The worm fumes over that which escapes his grasp.
This story is from Lord Dunsany’s Fifty-One Tales, originally published in 1915, and is read aloud by Kay Mack.
You can read the story here, or online at: http://www.gutenberg.org/ebooks/7838
As he crawled from the tombs of the fallen a worm met with an angel.
And together they looked upon the kings and kingdoms, and youths and maidens and the cities of men. They saw the old men heavy in their chairs and heard the children singing in the fields. They saw far wars and warriors and walled towns, wisdom and wickedness, and the pomp of kings, and the people of all the lands that the sunlight knew.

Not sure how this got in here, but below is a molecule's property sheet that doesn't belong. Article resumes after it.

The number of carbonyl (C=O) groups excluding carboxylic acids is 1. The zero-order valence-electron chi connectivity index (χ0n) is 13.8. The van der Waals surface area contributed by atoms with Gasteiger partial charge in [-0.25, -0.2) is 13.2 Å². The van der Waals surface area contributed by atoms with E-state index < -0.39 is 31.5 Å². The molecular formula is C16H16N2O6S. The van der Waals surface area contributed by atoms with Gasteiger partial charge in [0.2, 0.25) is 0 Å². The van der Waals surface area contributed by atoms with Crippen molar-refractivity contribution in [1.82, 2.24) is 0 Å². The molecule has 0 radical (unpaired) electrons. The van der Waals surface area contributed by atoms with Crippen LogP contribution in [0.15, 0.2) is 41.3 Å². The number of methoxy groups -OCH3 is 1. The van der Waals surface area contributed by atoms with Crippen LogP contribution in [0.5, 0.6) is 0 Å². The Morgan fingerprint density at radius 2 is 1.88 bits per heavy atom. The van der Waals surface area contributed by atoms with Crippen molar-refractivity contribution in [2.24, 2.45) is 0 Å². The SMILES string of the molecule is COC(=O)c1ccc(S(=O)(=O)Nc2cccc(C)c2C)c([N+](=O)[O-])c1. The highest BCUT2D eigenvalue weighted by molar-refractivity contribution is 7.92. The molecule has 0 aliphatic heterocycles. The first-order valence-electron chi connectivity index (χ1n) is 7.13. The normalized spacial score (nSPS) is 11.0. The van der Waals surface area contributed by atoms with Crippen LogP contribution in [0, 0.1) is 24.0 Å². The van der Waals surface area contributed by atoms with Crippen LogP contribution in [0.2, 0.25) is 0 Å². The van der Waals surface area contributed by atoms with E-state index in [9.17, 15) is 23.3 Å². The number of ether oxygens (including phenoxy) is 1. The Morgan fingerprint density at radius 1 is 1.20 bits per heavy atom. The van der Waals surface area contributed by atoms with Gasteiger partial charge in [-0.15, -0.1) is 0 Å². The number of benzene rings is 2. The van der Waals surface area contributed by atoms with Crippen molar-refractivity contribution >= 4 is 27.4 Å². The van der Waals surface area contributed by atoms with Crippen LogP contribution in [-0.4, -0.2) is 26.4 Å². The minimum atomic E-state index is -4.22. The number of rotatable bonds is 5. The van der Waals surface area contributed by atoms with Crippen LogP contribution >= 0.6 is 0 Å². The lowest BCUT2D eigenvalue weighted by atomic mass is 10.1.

And the worm spake to the angel saying: “Behold my food.”
“Be dakeon para Thina poluphloisboio Thalassaes,” murmured the angel, for they walked by the sea, “and can you destroy that too?”
And the worm paled in his anger to a greyness ill to behold, for for three thousand years he had tried to destroy that line and still its melody was ringing in his head.
Reading Note: When I was reading this out loud, I used the English translation of the Greek line. It’s a line from the Iliad, and another reference from Dunsany to the enduring nature of that work.